How to Spot You Have Made the Wrong Hire

what to do, and how to prevent it

A big problem nowadays is teams welcoming a new hire only to see that the person is the wrong fit for the job to be done.

Why is it a problem?

  • (for the team) - it is not great to have new people coming and going all the time

  • (for the company) - money is spent without receiving benefits. Money spent during the hiring process, and the salaries paid to the new team member until the day they leave.

  • (for the hiring manager) - he/she has to do it all over again. Hiring is no easy task. It is mentally draining and distracting. Avoid repeating when possible.

  • (for the project) - the work has stagnated. Deadlines are pushed to the future, features are not being delivered.

All of these 4 points amount to a loss in productivity and positive outcomes.

We all agree it is best to ignore situations like this.

BUT HOW DO YOU KNOW?

How do you know that this person is the wrong hire and needs to go?

  1. Performance issues - the person is not delivering what the company needs.

  2. Lack of teamwork and reluctance to learn - we are humans. We need to work with others. We need to read, evolve so we move forward and solve our daily challenges. It is rare that a person knows every single thing there is about the job before starting.

  3. [The Hard No] Unacceptable behavior - during on-boarding, most companies set the rules about what is okay to happen and be discussed at work and what is not. When the new hire crosses these boundaries, the first course of action is a warning. The second - preparing his/her transition out of your company.

HOW TO READ THE SIGNS

  1. Performance issues - Set goals and deadlines to each goal. The goals need to be measurable, e.g. send 100 emails to sales prospects a week. If, after 5 weeks, only 213 emails are sent and the recipients email addresses are already listed, 500 emails should have been sent.

  2. Lack of teamwork and reluctance to learn - the person does not help when a colleague asks for advice. The new hire waits for a colleague to tell them exactly what to do, for every single task.

  3. [The Hard No] Unacceptable behavior - these can be both legal and psychological. Legal - distributing trade secrets or IP (Intellectual Property). Working for a competitor in parallel to working with you. Any form of harassment. Violence. Theft. Substance abuse. I am sure you follow my train of thought here ….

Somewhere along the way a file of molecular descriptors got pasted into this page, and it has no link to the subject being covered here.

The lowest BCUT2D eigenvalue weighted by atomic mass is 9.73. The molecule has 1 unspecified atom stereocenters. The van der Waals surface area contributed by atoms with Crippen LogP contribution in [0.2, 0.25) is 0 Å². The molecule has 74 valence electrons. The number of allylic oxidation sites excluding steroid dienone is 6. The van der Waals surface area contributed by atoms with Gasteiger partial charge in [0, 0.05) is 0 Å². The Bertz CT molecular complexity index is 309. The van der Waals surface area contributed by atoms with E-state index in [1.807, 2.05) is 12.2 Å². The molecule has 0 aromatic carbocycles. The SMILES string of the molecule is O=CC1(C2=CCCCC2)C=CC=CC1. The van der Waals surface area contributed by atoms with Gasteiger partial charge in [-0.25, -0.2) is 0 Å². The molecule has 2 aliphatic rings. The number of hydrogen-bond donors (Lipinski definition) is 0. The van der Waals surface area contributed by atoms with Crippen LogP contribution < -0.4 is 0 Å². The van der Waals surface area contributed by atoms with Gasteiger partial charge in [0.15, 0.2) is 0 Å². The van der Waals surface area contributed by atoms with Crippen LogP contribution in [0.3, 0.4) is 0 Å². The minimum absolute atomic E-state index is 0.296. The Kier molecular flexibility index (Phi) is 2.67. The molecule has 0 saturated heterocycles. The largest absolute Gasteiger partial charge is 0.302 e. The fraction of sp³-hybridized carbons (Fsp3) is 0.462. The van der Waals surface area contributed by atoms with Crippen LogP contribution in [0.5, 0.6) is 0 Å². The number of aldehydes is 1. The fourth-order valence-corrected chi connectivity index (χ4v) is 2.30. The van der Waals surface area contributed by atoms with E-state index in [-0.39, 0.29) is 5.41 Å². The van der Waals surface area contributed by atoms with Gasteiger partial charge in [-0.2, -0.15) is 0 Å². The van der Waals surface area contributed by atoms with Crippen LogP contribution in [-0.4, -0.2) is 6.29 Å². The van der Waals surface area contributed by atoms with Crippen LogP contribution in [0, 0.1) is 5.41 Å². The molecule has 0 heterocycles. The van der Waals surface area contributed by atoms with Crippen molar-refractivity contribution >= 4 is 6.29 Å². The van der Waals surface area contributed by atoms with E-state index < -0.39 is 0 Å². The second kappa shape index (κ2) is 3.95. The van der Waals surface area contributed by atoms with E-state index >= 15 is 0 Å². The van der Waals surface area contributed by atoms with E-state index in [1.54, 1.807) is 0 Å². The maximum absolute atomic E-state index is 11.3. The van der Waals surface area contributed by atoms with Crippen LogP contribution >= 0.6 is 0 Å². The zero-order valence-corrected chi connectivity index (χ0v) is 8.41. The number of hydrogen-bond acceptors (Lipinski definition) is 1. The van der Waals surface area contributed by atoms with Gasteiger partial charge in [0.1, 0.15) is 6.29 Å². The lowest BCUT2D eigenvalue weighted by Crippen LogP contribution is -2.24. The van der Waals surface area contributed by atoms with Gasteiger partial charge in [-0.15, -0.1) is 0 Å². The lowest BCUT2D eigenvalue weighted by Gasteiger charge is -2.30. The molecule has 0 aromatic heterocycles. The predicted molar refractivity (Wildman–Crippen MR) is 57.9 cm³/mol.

WHAT TO DO

When you spot any of the signs above, it is time to let the new hire go.

The sooner, the better.

I know this is one of the most difficult tasks that you will ever have to do at work.

🦹 If you need help with this, reach out to me - and I will make it the least painful for you and the person you are about to let go.

HOW TO PREVENT THIS

  • before hiring

Create a list of responsibilities that come along with the job. Mention the activities which this position excludes. Attach these to the job description.

Add weekly and monthly goals. Describe the (digital) tools to use every day.

  • during the hiring process

Briefly walk each candidate through the list of responsibilities. Go through the list of tools, meetings and expectations.

  • after you welcome the new person to the team

Make sure you follow up once a week. Measure each goal’s progress.

Example: Only 78 emails were sent this week. Dig deeper and understand why. Maybe the new hire spent a lot of time following up with leads. This is great, excellent! He booked 7 intro calls. Consider the goal complete.

Counter example: Only 13 emails were sent. The new hire explains that this is difficult, and because of this the volume is low. A promise to do better next week is presented.

LOOKING FORWARD

We all make mistakes.

These mistakes cost us. Money. Nerves. Delays.

This is okay. It is normal.

And even if you have made the wrong hire, you will just be one of us. The entrepreneurs and hiring managers, who - just like you - made an honest mistake and did not know how to spot it until it blinds us.

If it blinds you right now - you know what you have to do. Let go, and do it again. Do it better.

I am Kat Stam, and I wish you an epic Tuesday!

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